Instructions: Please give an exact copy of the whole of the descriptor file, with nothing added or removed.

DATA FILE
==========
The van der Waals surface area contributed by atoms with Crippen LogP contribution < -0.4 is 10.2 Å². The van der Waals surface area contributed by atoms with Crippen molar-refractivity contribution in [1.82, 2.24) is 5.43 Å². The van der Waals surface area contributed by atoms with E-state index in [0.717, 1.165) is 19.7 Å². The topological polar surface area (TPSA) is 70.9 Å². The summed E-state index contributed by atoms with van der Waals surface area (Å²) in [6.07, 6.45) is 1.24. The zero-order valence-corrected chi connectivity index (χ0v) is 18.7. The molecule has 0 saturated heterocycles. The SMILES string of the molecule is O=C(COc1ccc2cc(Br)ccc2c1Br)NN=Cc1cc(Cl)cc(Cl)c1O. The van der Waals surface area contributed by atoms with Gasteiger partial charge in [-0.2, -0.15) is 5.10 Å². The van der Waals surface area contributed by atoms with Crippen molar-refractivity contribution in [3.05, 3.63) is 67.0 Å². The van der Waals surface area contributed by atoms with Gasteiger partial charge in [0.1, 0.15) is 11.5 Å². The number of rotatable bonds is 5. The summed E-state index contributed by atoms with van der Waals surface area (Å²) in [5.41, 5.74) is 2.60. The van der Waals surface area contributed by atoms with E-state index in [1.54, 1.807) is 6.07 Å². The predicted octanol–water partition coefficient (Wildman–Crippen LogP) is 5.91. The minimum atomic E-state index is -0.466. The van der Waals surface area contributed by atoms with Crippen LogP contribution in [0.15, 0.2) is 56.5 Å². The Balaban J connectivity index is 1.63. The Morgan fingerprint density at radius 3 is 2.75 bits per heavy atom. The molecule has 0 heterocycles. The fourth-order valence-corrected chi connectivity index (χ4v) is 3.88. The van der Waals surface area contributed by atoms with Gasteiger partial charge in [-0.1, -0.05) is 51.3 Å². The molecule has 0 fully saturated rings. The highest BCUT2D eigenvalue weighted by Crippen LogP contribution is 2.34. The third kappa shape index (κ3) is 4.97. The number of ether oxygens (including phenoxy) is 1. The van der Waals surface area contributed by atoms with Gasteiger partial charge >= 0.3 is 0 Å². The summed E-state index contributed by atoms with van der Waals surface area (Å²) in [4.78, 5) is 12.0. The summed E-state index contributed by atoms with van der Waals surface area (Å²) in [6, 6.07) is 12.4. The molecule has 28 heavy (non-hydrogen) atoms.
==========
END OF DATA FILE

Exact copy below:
The van der Waals surface area contributed by atoms with Crippen LogP contribution < -0.4 is 10.2 Å². The van der Waals surface area contributed by atoms with Crippen molar-refractivity contribution in [1.82, 2.24) is 5.43 Å². The van der Waals surface area contributed by atoms with E-state index in [0.717, 1.165) is 19.7 Å². The topological polar surface area (TPSA) is 70.9 Å². The summed E-state index contributed by atoms with van der Waals surface area (Å²) in [6.07, 6.45) is 1.24. The zero-order valence-corrected chi connectivity index (χ0v) is 18.7. The molecule has 0 saturated heterocycles. The SMILES string of the molecule is O=C(COc1ccc2cc(Br)ccc2c1Br)NN=Cc1cc(Cl)cc(Cl)c1O. The van der Waals surface area contributed by atoms with Gasteiger partial charge in [-0.2, -0.15) is 5.10 Å². The van der Waals surface area contributed by atoms with Crippen molar-refractivity contribution in [3.05, 3.63) is 67.0 Å². The van der Waals surface area contributed by atoms with Gasteiger partial charge in [0.1, 0.15) is 11.5 Å². The number of rotatable bonds is 5. The summed E-state index contributed by atoms with van der Waals surface area (Å²) in [5.41, 5.74) is 2.60. The van der Waals surface area contributed by atoms with E-state index in [1.54, 1.807) is 6.07 Å². The predicted octanol–water partition coefficient (Wildman–Crippen LogP) is 5.91. The minimum atomic E-state index is -0.466. The van der Waals surface area contributed by atoms with Crippen LogP contribution in [0.15, 0.2) is 56.5 Å². The Balaban J connectivity index is 1.63. The Morgan fingerprint density at radius 3 is 2.75 bits per heavy atom. The molecule has 0 heterocycles. The fourth-order valence-corrected chi connectivity index (χ4v) is 3.88. The van der Waals surface area contributed by atoms with Gasteiger partial charge in [-0.1, -0.05) is 51.3 Å². The molecule has 0 fully saturated rings. The highest BCUT2D eigenvalue weighted by Crippen LogP contribution is 2.34. The third kappa shape index (κ3) is 4.97. The number of ether oxygens (including phenoxy) is 1. The van der Waals surface area contributed by atoms with Gasteiger partial charge >= 0.3 is 0 Å². The summed E-state index contributed by atoms with van der Waals surface area (Å²) in [4.78, 5) is 12.0. The summed E-state index contributed by atoms with van der Waals surface area (Å²) in [6, 6.07) is 12.4. The molecule has 28 heavy (non-hydrogen) atoms.